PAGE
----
So having to do with this post’s title–my big revelation this past week came when I realized that if I had a personal assistant, my life would be a whole lot easier.  Let’s just say that it’s pretty bad when one of the tasks on my “list of things to do,” was to gather all my varying said “lists” from different parts of the house (my art room, my writing desk, my work folder, my purse…) and compile them into one big “LIST” of things to do, and then check off that list the task which was to compile lists and consolidate them into a single, more updated and orderly LIST.

Ughhhhhhhhhhhhhh, see what I mean…….????????

Alas, most of this past weekend was begrudgingly spent trying to catch up on errands and jobs that I’ve been putting off for weeks or months.  (Beth–my new goal is to get you last year’s Christmas present by this Christmas, so there’s that…)  Some of it had its rewards–I felt quite empowered to finally get my new wireless router set up (jobs involving wires and “signals” generally freak me out, and I did have to call the help line, but still…).  And, I sold a handful of things on Craigslist, so now I’ve got a nice wad of cash, plus much more room in my garage, which is nice.

One job that I’m particularly proud of completing was the planting of 150 bulbs in my front flower beds.  I’m preaching this coming Sunday–the third Sunday of Advent–and so some of these thoughts are results of my mind and spirit working on how to reflect on “waiting” and “hope” and “expectation” and “anticipation.”  These are the themes of Advent, and all of these grand ideas have their place in the humble bulb.

Bulbs don’t possess any inherent beauty.  They are brown lumps of fiber, which we place deep into the earth with the hope that in a few months, a delicate flower will emerge from the dirt.  It takes a lot of faith to place anything in the ground and expect something entirely different to grow out of it–given enough time, darkness, and water, that is.

And yet, that’s what happens.  Important work is taking place underground, where it is dark and cold and seemingly lifeless.  Work that we are not privy to, but rather work that we must only trust is happening beyond our sight, out of our control.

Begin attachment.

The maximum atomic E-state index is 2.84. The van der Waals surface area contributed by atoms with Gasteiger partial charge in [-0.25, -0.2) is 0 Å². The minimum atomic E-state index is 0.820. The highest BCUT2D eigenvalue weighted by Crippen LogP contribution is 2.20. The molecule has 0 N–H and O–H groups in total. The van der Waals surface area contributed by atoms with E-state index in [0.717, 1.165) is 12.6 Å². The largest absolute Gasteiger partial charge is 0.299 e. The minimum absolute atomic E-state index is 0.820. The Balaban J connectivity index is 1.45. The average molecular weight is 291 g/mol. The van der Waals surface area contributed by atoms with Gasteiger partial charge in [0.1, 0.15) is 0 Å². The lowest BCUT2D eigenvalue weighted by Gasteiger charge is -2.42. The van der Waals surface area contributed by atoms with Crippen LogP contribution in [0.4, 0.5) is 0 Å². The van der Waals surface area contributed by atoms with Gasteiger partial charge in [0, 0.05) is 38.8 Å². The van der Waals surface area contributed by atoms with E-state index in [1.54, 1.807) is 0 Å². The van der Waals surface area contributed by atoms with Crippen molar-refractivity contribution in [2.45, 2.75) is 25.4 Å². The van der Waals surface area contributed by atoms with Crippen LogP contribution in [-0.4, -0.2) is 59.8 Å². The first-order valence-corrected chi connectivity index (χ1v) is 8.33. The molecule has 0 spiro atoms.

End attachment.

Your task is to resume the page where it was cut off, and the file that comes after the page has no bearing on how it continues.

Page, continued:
So as I dug holes and placed handfuls of daffodil and tulip and hyacinth and anemone bulbs into the dark, moist soil, I thought to myself, I don’t think we’re really “bulb” people–I think we’re more “annual” people…  Actually, as most people don’t grow gardens or spend much time working in the dirt anymore, maybe we’re really “bouquet” people…??  At least, as a culture of middle-class Americans, I think this is true.

What I’m saying is that I don’t think we are people who like to wait.  I think we are shaped to expect and prefer instant gratification with the least amount of effort.  Drive-thru meals.  3-d printers.  Text messaging.  Microwave popcorn.  So many details of our daily existence are about urgency, rather than patience.  (Now don’t get me wrong–the little introvert in me prefers to communicate via text, and I’m not above eating microwave popcorn and drinking club soda for dinner.  But still…)

People nowadays don’t expect to have to wait for much of anything.  Rather, we expect that we will get what we want when we ask for it–that there is no “reason” for having to wait longer than is comfortable for us.  We are an “on-demand” culture–give me what I want, and give it to me now.  And if indeed we are ever made to wait longer, it’s usually because something has gone dreadfully wrong.  Apologies are usually made by staff people to clients who have been made to wait an unreasonable length of time for their service.

No, it is not in our nature to wait–not anymore, at least.  I think people used to have to wait all the time.  Maybe they didn’t even notice they were waiting, because to live was to wait.  It used to be that family members and lovers would wait with hope and faith for months to receive a letter from thousands of miles away, reassuring one that one’s beloved was in fact still alive, let alone thinking fondly about them.  People used to possess the skills to grow their own food and raise their own meat, to weave their own fabrics and sew their own clothes.  These were crafts and trades that took years of practice to master.  Countless hours of work went into producing something both useful and necessary–and, I might add, often beautiful.